John Erskine CC 1900, AM 1901, PhD 1903, LittD (hon. caus.) 1929 was an English professor at Columbia from 1909 to 1937 and was the Father of the Core Curriculum. He was among the first Columbia educators to have the brazen audacity to suggest that the classics be read in translation instead of the original Latin or Greek.
As a student, Erskine co-wrote the 1900 Varsity Show, The Governer's Vrouw, with poet Melville Cane. That same year, he was inducted into Phi Beta Kappa, and his signature is among the first one can see in the records of the Columbia chapter of the national honors organization.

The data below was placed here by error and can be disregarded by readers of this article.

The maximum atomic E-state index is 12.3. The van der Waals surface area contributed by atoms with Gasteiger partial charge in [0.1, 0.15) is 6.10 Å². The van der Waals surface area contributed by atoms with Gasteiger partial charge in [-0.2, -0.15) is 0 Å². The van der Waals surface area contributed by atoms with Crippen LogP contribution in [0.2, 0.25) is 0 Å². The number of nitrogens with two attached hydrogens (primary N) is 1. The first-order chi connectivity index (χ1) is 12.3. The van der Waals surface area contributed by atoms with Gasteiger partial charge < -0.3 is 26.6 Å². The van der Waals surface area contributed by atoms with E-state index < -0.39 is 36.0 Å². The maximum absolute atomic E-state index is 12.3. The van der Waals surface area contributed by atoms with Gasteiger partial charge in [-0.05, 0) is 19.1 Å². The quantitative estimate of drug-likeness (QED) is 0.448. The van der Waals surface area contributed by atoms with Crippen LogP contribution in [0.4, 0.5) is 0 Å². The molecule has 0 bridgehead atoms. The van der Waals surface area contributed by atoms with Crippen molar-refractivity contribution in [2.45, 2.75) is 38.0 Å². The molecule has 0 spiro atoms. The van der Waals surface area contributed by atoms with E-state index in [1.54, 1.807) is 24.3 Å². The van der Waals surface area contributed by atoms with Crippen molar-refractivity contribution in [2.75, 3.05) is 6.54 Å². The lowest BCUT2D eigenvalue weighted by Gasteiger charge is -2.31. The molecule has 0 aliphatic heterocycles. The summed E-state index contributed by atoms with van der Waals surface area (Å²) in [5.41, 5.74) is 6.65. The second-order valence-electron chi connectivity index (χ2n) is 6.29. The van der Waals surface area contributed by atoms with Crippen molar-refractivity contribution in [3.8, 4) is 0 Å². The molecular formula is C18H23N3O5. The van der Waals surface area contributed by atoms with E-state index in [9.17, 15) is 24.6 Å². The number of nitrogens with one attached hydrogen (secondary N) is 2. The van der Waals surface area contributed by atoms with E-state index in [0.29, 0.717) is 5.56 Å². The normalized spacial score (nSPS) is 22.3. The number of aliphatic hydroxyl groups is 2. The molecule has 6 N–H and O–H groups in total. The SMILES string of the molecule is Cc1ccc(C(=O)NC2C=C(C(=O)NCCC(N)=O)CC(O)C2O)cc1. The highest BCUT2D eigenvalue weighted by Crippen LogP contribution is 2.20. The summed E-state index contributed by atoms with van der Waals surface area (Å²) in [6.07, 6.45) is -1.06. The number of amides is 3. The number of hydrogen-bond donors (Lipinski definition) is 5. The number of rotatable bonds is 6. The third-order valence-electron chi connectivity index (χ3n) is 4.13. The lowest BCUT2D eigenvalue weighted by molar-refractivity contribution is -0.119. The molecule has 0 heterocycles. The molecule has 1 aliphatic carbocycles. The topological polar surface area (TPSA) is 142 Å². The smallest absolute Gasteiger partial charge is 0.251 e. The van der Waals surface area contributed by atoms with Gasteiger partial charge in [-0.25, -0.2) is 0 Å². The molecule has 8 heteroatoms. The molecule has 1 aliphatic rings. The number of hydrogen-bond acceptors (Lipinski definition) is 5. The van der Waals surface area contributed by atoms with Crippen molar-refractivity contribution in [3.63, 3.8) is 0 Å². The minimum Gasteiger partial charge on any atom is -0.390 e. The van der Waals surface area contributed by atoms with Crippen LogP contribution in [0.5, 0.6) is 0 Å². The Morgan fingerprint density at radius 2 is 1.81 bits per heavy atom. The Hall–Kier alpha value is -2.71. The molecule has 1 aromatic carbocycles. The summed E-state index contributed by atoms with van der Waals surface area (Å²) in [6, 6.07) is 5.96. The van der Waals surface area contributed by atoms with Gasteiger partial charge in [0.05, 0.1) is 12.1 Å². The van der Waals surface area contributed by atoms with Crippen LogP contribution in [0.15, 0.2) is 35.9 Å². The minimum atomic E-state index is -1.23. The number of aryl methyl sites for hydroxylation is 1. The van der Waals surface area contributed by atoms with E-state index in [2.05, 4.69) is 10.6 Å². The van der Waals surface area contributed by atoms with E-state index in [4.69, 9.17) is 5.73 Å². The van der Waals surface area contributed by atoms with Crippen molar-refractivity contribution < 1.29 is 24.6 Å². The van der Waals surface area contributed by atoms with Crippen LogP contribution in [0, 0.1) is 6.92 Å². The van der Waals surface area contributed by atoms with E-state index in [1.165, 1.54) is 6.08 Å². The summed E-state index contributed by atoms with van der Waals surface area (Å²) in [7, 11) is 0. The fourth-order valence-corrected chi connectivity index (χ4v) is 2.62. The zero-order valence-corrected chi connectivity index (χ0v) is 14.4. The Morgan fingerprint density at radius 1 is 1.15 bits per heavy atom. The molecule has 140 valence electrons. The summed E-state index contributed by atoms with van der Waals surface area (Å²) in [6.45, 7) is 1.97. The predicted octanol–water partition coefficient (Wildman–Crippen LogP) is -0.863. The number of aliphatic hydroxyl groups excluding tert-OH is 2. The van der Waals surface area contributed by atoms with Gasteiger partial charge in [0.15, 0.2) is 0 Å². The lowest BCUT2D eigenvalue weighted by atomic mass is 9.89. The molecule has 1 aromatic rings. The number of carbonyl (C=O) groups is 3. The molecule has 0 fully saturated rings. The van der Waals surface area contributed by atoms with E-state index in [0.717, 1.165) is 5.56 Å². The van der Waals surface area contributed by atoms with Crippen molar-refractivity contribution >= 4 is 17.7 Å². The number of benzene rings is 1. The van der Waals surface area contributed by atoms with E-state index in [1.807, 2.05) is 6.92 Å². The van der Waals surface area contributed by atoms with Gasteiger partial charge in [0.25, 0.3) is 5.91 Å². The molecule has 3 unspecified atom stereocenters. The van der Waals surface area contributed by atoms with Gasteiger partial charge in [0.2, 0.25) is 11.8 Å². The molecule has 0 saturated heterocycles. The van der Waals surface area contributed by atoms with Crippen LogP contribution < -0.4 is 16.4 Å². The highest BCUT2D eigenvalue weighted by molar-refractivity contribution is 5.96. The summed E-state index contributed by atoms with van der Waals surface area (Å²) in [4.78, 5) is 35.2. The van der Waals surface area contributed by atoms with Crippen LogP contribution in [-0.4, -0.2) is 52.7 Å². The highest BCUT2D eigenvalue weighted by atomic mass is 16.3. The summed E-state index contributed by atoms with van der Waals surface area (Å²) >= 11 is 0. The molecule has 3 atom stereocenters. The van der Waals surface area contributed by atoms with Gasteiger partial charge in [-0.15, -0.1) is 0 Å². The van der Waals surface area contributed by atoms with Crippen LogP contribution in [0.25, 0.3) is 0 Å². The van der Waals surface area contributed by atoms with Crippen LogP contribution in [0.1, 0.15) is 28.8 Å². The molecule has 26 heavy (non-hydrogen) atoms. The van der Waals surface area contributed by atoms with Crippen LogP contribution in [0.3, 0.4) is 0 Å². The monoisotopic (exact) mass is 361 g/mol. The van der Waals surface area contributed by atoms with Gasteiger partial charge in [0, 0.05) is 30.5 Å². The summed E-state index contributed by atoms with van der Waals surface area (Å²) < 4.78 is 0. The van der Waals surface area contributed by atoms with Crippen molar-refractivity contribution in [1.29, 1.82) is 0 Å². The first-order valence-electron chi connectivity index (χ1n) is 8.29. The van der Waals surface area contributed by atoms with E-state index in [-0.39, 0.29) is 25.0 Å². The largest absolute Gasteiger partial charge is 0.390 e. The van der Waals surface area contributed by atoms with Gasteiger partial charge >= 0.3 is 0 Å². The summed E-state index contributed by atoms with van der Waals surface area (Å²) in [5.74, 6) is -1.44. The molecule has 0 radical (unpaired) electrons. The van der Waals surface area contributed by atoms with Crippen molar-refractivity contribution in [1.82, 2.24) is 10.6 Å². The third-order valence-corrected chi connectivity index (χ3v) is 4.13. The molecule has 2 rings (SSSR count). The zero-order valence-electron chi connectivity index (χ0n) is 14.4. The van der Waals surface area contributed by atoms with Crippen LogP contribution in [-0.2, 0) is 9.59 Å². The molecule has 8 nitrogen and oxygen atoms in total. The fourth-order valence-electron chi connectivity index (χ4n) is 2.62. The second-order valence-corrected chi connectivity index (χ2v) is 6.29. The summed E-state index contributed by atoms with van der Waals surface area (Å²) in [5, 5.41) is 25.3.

He delivered a speech entitled "The Moral Obligation to be Intelligent" at Amherst, before World War I, which is believed to embody the philosophy behind the formation of the Great Books seminar which became Lit Hum.
Erskine won the Butler Medal in 1919 but went on to antagonize University President Nicholas Murray Butler. In 1925, with the independence of Columbia College was in doubt due to Butler's anti-collegiate machinations, Erskine led a committee of the Class of 1900 proposing that a new campus be built specifically for the college someone along the Hudson River, near Baker Field.
Despite his deep ties with Columbia, differences with departmental colleagues caused him to resign in 1928, and he became the president of Juilliard. Proving Columbia just didn't know how to quit him, it still awarded Erskine an honorary degree the following year.